Barber said she has questions about some of the details of the expanded state sales tax, and she said association leaders will be taking a closer look later this month at the impact of Wolf's proposal.

"It's like anything within the budget the closer we get to the end, the more we know," she said.

Caskets, burial vaults and death care services would be covered by the sales tax under Wolf's proposal.

"This isn't a tax on funeral directors. It's a tax on families in Pennsylvania who have a death in their family," said John Eirkson, executive director of the Pennsylvania Funeral Directors Association.

For some services, personal use would be subject to the state sales tax, but business-to-business purchases would remain exempt.

John Klinedinst, president and CEO of the engineering firm C.S. Davidson, Inc., said he thinks the majority of the work that his firm does would qualify for the business-to-business exemption.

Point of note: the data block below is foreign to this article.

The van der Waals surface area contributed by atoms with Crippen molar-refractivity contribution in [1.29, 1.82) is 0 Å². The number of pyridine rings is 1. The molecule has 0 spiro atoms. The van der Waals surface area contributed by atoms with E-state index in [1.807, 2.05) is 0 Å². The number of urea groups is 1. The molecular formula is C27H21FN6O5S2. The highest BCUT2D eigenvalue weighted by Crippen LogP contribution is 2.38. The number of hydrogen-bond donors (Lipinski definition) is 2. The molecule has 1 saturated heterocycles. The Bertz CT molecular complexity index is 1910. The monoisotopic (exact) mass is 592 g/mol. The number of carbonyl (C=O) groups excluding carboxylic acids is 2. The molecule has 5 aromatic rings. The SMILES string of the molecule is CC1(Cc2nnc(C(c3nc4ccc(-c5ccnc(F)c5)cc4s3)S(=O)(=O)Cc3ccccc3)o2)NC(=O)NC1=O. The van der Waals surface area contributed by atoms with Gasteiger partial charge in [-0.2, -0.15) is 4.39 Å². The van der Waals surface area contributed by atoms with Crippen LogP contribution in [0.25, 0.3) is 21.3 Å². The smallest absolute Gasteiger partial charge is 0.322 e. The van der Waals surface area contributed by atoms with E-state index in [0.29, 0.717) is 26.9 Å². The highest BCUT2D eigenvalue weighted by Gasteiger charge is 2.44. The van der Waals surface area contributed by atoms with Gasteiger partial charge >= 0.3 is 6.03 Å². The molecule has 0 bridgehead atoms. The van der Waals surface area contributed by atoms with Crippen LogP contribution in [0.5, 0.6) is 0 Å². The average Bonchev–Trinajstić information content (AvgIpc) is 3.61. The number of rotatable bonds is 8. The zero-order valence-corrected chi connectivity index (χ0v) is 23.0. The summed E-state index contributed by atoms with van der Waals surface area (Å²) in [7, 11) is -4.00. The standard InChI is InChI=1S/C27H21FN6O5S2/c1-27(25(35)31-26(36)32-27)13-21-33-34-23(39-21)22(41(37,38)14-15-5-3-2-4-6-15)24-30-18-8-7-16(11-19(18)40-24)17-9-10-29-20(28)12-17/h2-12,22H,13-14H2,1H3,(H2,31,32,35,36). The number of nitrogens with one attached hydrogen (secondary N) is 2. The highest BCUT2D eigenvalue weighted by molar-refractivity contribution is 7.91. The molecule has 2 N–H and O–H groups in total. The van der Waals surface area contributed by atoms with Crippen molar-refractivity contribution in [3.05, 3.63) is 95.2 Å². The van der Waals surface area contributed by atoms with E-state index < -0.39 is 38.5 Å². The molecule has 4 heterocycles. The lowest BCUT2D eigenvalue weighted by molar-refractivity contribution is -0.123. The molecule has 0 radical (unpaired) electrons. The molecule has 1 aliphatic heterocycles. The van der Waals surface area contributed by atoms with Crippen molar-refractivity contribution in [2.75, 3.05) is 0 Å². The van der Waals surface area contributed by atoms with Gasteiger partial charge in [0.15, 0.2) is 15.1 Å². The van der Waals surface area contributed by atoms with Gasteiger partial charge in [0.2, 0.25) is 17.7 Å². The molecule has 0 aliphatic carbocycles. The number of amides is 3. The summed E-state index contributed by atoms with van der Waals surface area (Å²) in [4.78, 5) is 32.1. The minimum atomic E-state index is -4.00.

"So it probably will not have a large impact on us, but it will complicate the billing system," Klinedinst said.

Klinedinst is also chairman of the York County Economic Alliance, which hadn't taken a formal position on Wolf's budget plan as of last week.

"There's parts in there for everybody to like and everybody to not like," Klinedinst said. "My opinion is that you have to look at the entire package."

Contact Ed Mahon at 717-771-2089.

What would be exempt and what would be taxed?

Exemptions would remain for:

•grocery store food; most clothing and footwear; prescription drugs and orthopedic equipment; gasoline and motor fuels; physician and dental services; hospital services; tuition (college, vocational training and instruction); residential utilities, including land-line phone, electricity, fuel oil and natural gas; water and sewage services; trade-in value; liquor or malt beverages purchased from bars and restaurants; agricultural purchases by farmers; and most purchases by miners, manufacturers and processors, governmental units, purely public charities, mass transit agencies and common carriers.